Email Page

A waterman’s house could be anchor to Chesapeake Bay park


Source: The Washington Post, Fredrick Kunkle

This article was originally published in The Washington Post on Tuesday, December 27, 2022.

“A shabby little house in Annapolis might become one of the nation’s main portals to the proposed Chesapeake National Recreation Area.

Burtis House, the only waterman’s home left from a time when the city’s waterfront swarmed with oyster sloops, packing houses and box cars freighting seafood to a hungry nation, is expected to be restored and fitted into a modern visitor center showcasing the bay’s riches, historic preservationists and city officials say.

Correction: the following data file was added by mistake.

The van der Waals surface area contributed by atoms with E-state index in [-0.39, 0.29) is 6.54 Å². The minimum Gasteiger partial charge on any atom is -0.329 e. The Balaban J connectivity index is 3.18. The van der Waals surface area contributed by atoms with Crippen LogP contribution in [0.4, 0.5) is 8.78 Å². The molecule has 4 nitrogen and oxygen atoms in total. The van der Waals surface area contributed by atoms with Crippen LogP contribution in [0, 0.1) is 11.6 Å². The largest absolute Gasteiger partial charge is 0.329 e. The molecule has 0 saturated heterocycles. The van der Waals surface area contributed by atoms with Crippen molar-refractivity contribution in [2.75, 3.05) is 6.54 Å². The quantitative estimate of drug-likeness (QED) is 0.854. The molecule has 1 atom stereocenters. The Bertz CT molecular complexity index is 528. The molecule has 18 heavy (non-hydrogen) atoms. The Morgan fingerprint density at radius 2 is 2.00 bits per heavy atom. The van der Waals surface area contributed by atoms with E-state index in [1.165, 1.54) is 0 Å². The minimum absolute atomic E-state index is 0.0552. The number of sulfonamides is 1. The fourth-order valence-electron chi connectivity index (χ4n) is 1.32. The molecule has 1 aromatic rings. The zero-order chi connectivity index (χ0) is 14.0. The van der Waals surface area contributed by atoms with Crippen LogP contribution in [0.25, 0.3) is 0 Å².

If the bay becomes part of the national park system, as two Maryland lawmakers hope, the 19th-century cottage occupied by Capt. William Henry Burtis and three generations of his family would be even more in the spotlight as a kind of working man’s reception hall for visitors interested in learning about the bay’s history and biology.

Part of its mission would be to tell the story of Burtis and other watermen, those hardy souls who profited from the Chesapeake’s bounty of aquatic life and built a vast commercial enterprise so ruthlessly efficient it eventually plundered their source of wealth. Like so many blue crabs and oysters, their numbers have dwindled over the years, too…”

Read the full article by Frederick Kunkle here.